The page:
Mistrial in Brian Carrick case

Mario Casciaro, accused of the murder of Brian Carrick, will have to have a second trial as the jury could not agree on a verdict during the first one. Brian disappeared in 2002, at the age of 17. Casciaro was charged with perjury in his case several years later, but the judge threw out the charges for lack of evidence in 2009. In 2010, he was charged with murder.

The authorities believe Casciaro and two others, Shane Lamb and Robert Render, killed Brian unintentionally during “an act of unlawful restraint or intimidation” in a dispute over about $500 in drug money. One of Casciaro’s friends said Casciaro told him Brian’s body was in a river in Iowa. Render was charged with concealing the homicide, but the case was dropped later. Lamb got immunity as well as a reduced sentence in an unrelated drug case, in exchange for his testimony against Casciaro. It wasn’t enough, apparently; one juror held out for acquittal and could not be convinced beyond a reasonable doubt. The prosecution intends to re-trial the case, possibly as soon as this spring.

Getting involved in drugs, especially selling them, is poking death with a stick. But alas, what with Lamb’s record and the generous deal he got, I fear that in the next trial this may turn into a kind of “Clinton Avenue Five” case.

Articles:
The Chicago Tribune
The Chicago Sun-Times
Trib Local
The Daily Herald
The Northwest Herald

Finished Week 1 of I-Match

I am writing this in the lobby of the Walker Building at the Cleveland Clinic, having just finished today’s I-Match stuff. It was exceptionally dull. I’m waiting for Dad to pick me up, and not sure when he’ll be here. He has a godawful cough, and has had it for quite a long time. Since he won’t be able to see the doctor back home till I get out of I-Match, he is supposed to see an urgent care doctor here at the Cleveland Clinic today. Not sure when he’ll return. Yesterday, unbeknownst to each other, he was upstairs in this building and I was downstairs, and I heard him cough and recognized it and ran up to look for him. That’s how bad it’s gotten.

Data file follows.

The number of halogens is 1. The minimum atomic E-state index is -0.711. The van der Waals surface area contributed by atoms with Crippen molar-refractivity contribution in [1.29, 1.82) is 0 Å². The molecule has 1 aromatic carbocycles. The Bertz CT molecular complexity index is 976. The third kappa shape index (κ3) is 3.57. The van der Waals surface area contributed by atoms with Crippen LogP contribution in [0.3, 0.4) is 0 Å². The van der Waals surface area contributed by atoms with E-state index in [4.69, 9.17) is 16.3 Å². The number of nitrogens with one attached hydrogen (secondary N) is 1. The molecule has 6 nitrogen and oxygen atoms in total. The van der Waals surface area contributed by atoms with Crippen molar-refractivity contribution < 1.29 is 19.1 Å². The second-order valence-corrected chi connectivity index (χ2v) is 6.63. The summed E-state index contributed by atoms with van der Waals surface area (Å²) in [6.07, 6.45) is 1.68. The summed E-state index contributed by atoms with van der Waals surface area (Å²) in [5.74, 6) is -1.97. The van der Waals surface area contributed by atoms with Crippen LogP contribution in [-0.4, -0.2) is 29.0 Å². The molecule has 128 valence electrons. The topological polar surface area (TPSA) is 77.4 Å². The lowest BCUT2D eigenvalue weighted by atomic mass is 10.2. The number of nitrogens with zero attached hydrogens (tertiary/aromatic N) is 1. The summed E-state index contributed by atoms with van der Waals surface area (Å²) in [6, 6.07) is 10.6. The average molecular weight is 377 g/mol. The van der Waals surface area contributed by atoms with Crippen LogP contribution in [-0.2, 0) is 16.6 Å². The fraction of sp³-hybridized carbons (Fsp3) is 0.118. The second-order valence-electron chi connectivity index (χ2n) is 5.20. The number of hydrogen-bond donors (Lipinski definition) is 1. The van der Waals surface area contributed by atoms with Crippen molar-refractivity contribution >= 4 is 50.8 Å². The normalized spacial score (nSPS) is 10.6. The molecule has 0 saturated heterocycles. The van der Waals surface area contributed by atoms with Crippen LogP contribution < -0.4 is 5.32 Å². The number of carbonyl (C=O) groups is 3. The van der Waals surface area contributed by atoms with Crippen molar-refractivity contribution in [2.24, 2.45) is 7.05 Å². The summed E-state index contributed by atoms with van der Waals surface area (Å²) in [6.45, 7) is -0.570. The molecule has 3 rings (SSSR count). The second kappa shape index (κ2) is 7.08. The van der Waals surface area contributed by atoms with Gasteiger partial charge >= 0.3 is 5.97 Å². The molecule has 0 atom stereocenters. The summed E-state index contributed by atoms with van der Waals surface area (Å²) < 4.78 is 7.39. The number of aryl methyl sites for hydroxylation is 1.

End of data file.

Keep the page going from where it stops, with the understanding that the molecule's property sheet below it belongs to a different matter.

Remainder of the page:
One of the two others in my group has, I believe, quit the program. She had to be hospitalized on the second day when, during infusion, she forgot who, where and when she was. She has not returned and I think she will not. I am not surprised by this development, as she is a very frail woman with a long history of nasty drug reactions. It is most unfortunate, of course, that she couldn’t complete this because she was suffering horribly.

The other woman is still here, though. She finished her infusions TWO HOURS before I did. It was bloody unfair. I didn’t get done till 2:30 and by the time I had gotten disconnected and disentangled and what have you, the cafeteria had closed and I had to run off to exercise and physical therapy without any lunch. I also couldn’t tolerate the solumedrol today. One of the side effects is a bad taste in your mouth. I could put up with that on Tuesday, Wednesday and Thursday, but for some reason my body revolted today and I started gagging and begging the nurse for pop, water, crackers, anything to get the taste out. She disconnected the solumedrol and gave me what I asked for, but it seemed like a long time before the taste went away.

Next week Dad and I are moving in with an old colleague of his who invited us to share her condo for free. The colleague is “old” in the sense of “she and Dad go back thirty years” and also in the sense of “she turns 96 in two weeks.” She retired from her position at the Cleveland Museum of Natural History less than a year ago, but still visits once a week. She lives on her own and looks and acts like a woman of sixty, Dad says, but I haven’t met her yet. Honestly I’d rather stay in the B&B, because it has wireless internet and this lady’s condo does not, but $75 a night versus $0 a night for lodging is hard to turn down. Dad thinks I will get on with his friend very well. She doesn’t have any relatives in the area: her husband died a decade ago, and I think she only has two children, one of whom is dead and one of whom lives in Massachusetts. She was born in India and spent most of her life there.

Anyway, today I go home and try to survive the weekend using some of the strategies I’ve learned thus far. The real strategy-learning begins next week. And no more infusions, thank goodness.